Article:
Why is my film curling so?

Discussion in 'B&W: Film, Paper, Chemistry' started by brianentz, Apr 2, 2012.

  1. brianentz

    brianentz Member

    Messages:
    82
    Joined:
    Jul 28, 2011
    Shooter:
    35mm
    When I process my tri-x, t-maxx, etc... My film sure curls lengthwise a lot. What might I correct?
     
  2. Rick A

    Rick A Subscriber

    Messages:
    7,416
    Joined:
    Mar 31, 2009
    Location:
    northern Pa.
    Shooter:
    Multi Format
    Sheesh, another my film is too curly thread. Keep it on the hanger and weight the end, dry for 24 hours. Hang it in the shower after you steam it(the shower, not the film) for a few minutes, close the door and let it stay muggy in the room while drying. Press the cut film between the pages of a heavy tome.
     
  3. Mainecoonmaniac

    Mainecoonmaniac Subscriber

    Messages:
    3,958
    Joined:
    Dec 10, 2009
    Shooter:
    Multi Format
    One thing might help is drying your film with a weight on the bottom. Some film like the older type of Foma will stay curly no matter what.
     
  4. DarkroomExperimente

    DarkroomExperimente Member

    Messages:
    706
    Joined:
    Nov 23, 2007
    Location:
    Washington D
    Shooter:
    Multi Format
    when you say "curls lengthwise" do you mean it curls around the long axis of the film? In other words, opposite edges of the film end up curling towards each other. Some of my homemade developers do that to my film and hanging with a weight does nothing to help.
     
  5. baachitraka

    baachitraka Subscriber

    Messages:
    2,311
    Joined:
    Apr 6, 2011
    Location:
    Bremen, Germany.
    Shooter:
    Multi Format
    I just ordered Fomapan 100 and 400(bulk roll).

    After reading the threads with similar topics, let me wonder why does curling pose a problem.

    Normally, I hang it with Paterson clips after development and cut into strips of five exposures and store in those sleeves.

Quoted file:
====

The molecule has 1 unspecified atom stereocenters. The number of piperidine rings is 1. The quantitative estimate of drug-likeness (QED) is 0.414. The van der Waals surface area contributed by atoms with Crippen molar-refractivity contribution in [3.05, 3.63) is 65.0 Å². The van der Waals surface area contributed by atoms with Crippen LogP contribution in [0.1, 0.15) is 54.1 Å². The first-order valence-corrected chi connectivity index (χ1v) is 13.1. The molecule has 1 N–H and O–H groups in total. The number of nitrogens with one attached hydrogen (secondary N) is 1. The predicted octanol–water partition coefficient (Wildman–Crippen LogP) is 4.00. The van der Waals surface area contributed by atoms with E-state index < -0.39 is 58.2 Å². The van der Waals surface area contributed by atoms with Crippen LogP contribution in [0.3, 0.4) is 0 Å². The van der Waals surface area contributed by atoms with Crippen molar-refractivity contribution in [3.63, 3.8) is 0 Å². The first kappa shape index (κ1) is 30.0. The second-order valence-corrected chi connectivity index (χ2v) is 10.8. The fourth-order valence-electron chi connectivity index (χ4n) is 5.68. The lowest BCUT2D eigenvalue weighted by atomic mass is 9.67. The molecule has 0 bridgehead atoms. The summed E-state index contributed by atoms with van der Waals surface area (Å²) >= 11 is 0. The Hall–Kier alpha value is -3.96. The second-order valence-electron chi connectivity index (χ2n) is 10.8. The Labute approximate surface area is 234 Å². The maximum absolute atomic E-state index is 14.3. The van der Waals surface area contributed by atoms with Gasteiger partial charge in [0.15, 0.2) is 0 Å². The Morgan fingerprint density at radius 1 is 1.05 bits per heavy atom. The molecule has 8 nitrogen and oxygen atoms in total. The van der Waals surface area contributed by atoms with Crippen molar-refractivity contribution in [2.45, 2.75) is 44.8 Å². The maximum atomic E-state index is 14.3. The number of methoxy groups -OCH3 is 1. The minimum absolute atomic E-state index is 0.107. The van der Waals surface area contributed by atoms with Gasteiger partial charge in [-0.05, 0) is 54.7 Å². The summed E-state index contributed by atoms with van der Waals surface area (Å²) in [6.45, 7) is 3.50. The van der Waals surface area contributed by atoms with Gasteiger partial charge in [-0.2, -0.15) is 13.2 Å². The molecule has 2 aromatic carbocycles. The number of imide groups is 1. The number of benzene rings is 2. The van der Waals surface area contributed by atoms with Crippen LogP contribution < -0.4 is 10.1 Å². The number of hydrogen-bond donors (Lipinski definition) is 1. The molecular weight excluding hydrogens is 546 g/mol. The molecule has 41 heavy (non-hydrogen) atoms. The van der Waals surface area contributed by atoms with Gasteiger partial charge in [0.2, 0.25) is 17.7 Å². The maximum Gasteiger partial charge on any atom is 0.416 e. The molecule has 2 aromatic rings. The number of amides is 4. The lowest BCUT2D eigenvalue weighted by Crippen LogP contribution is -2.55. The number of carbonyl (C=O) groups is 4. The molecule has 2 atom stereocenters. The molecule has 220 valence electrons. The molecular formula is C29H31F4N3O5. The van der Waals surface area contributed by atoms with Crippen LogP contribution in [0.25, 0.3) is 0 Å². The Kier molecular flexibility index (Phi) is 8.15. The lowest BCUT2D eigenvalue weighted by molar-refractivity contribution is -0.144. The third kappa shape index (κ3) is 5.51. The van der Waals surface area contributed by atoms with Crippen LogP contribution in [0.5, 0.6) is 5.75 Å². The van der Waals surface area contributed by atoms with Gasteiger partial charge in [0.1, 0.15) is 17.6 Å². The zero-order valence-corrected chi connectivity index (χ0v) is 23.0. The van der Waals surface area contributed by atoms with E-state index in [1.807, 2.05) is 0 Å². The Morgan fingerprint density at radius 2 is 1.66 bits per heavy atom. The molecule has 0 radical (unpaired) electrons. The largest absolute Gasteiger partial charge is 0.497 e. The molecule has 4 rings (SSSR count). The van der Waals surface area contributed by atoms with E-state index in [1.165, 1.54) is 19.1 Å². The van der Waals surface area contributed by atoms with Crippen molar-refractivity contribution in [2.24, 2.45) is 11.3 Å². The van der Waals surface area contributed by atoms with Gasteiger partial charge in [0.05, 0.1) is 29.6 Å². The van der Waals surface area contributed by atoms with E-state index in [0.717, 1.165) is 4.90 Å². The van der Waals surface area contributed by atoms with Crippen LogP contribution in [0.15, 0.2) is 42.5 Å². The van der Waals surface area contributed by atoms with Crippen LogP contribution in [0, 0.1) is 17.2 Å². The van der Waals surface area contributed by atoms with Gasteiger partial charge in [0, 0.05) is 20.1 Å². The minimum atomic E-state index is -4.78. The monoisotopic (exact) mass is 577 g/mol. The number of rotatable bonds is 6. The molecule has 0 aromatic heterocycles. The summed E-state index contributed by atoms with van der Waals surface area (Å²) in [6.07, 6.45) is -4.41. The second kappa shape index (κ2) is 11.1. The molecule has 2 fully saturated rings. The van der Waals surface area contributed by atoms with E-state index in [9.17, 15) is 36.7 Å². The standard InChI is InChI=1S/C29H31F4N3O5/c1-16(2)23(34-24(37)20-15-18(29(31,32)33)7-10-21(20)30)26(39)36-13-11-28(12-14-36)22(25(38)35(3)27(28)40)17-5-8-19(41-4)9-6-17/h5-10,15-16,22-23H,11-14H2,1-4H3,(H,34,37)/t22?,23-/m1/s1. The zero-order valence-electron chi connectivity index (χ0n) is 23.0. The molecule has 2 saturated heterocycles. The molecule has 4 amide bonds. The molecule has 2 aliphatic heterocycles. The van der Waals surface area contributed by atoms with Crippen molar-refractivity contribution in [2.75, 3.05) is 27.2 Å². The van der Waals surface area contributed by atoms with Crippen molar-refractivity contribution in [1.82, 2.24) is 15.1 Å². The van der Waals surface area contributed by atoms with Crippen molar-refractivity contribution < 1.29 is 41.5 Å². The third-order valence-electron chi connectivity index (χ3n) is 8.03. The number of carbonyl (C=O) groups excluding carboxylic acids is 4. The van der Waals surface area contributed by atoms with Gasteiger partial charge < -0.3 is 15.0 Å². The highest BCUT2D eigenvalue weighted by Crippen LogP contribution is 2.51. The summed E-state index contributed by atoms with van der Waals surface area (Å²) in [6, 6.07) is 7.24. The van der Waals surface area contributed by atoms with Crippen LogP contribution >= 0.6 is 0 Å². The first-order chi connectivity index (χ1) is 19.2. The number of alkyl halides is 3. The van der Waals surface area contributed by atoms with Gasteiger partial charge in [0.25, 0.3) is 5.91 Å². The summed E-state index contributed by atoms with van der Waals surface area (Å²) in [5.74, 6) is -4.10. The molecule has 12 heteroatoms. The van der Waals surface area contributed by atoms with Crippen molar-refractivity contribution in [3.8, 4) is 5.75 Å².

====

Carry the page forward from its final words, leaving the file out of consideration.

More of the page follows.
6. brianentz

    brianentz Member

    Messages:
    82
    Joined:
    Jul 28, 2011
    Shooter:
    35mm
    I mean the edges, not the ends, curl toward each other. Of course I hang them with a weighted clip, so curling in the other direction isn't a problem.
     
  7. brianentz

    brianentz Member

    Messages:
    82
    Joined:
    Jul 28, 2011
    Shooter:
    35mm
    Someone suggested letting it stay in a humid environment while drying. Does drying it too fast cause it to curl (edges toward each other)?
     
  8. tkamiya

    tkamiya Member

    Messages:
    4,252
    Joined:
    Oct 3, 2009
    Location:
    Central Flor
    Shooter:
    Multi Format
    I have this problem. Allowing it to dry slowly seems to help a little but still pretty curly. The only thing I can do is just let it dry, put it in negative sleeves and let it sit for few months... They will eventually flatten out. Some film tends to curl more than others. Besides it being annoying, it really does no harm in enlargers.

    Placing it under weighted glass for few days did absolutely nothing.
     
  9. Rick A

    Rick A Subscriber

    Messages:
    7,416
    Joined:
    Mar 31, 2009
    Location:
    northern Pa.
    Shooter:
    Multi Format